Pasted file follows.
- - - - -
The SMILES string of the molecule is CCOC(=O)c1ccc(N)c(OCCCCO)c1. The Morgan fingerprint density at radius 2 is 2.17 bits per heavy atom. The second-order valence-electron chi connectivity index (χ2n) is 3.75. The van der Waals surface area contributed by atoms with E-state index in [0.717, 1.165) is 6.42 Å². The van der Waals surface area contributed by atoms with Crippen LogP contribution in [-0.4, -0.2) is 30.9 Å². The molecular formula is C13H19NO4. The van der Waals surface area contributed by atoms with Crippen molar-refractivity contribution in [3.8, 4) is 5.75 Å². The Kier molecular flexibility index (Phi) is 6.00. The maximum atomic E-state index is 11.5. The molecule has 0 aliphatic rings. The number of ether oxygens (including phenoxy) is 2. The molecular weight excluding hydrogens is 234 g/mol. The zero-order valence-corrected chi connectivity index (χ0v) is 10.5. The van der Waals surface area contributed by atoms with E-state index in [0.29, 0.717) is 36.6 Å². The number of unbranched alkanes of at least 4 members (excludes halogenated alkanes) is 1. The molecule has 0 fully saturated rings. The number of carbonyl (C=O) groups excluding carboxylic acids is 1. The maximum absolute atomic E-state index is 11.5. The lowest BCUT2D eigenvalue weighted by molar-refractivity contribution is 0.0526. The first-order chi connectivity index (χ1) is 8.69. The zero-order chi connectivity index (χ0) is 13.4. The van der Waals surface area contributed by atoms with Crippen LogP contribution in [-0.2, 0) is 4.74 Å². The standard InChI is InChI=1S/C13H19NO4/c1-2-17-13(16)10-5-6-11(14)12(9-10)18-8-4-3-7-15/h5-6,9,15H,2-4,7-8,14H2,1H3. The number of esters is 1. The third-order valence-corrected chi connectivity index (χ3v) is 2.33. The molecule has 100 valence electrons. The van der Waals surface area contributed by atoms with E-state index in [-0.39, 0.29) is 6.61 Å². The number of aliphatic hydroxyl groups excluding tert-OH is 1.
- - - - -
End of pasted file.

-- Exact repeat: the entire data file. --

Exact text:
The SMILES string of the molecule is CCOC(=O)c1ccc(N)c(OCCCCO)c1. The Morgan fingerprint density at radius 2 is 2.17 bits per heavy atom. The second-order valence-electron chi connectivity index (χ2n) is 3.75. The van der Waals surface area contributed by atoms with E-state index in [0.717, 1.165) is 6.42 Å². The van der Waals surface area contributed by atoms with Crippen LogP contribution in [-0.4, -0.2) is 30.9 Å². The molecular formula is C13H19NO4. The van der Waals surface area contributed by atoms with Crippen molar-refractivity contribution in [3.8, 4) is 5.75 Å². The Kier molecular flexibility index (Phi) is 6.00. The maximum atomic E-state index is 11.5. The molecule has 0 aliphatic rings. The number of ether oxygens (including phenoxy) is 2. The molecular weight excluding hydrogens is 234 g/mol. The zero-order valence-corrected chi connectivity index (χ0v) is 10.5. The van der Waals surface area contributed by atoms with E-state index in [0.29, 0.717) is 36.6 Å². The number of unbranched alkanes of at least 4 members (excludes halogenated alkanes) is 1. The molecule has 0 fully saturated rings. The number of carbonyl (C=O) groups excluding carboxylic acids is 1. The maximum absolute atomic E-state index is 11.5. The lowest BCUT2D eigenvalue weighted by molar-refractivity contribution is 0.0526. The first-order chi connectivity index (χ1) is 8.69. The zero-order chi connectivity index (χ0) is 13.4. The van der Waals surface area contributed by atoms with Crippen LogP contribution in [-0.2, 0) is 4.74 Å². The standard InChI is InChI=1S/C13H19NO4/c1-2-17-13(16)10-5-6-11(14)12(9-10)18-8-4-3-7-15/h5-6,9,15H,2-4,7-8,14H2,1H3. The number of esters is 1. The third-order valence-corrected chi connectivity index (χ3v) is 2.33. The molecule has 100 valence electrons. The van der Waals surface area contributed by atoms with E-state index in [-0.39, 0.29) is 6.61 Å². The number of aliphatic hydroxyl groups excluding tert-OH is 1.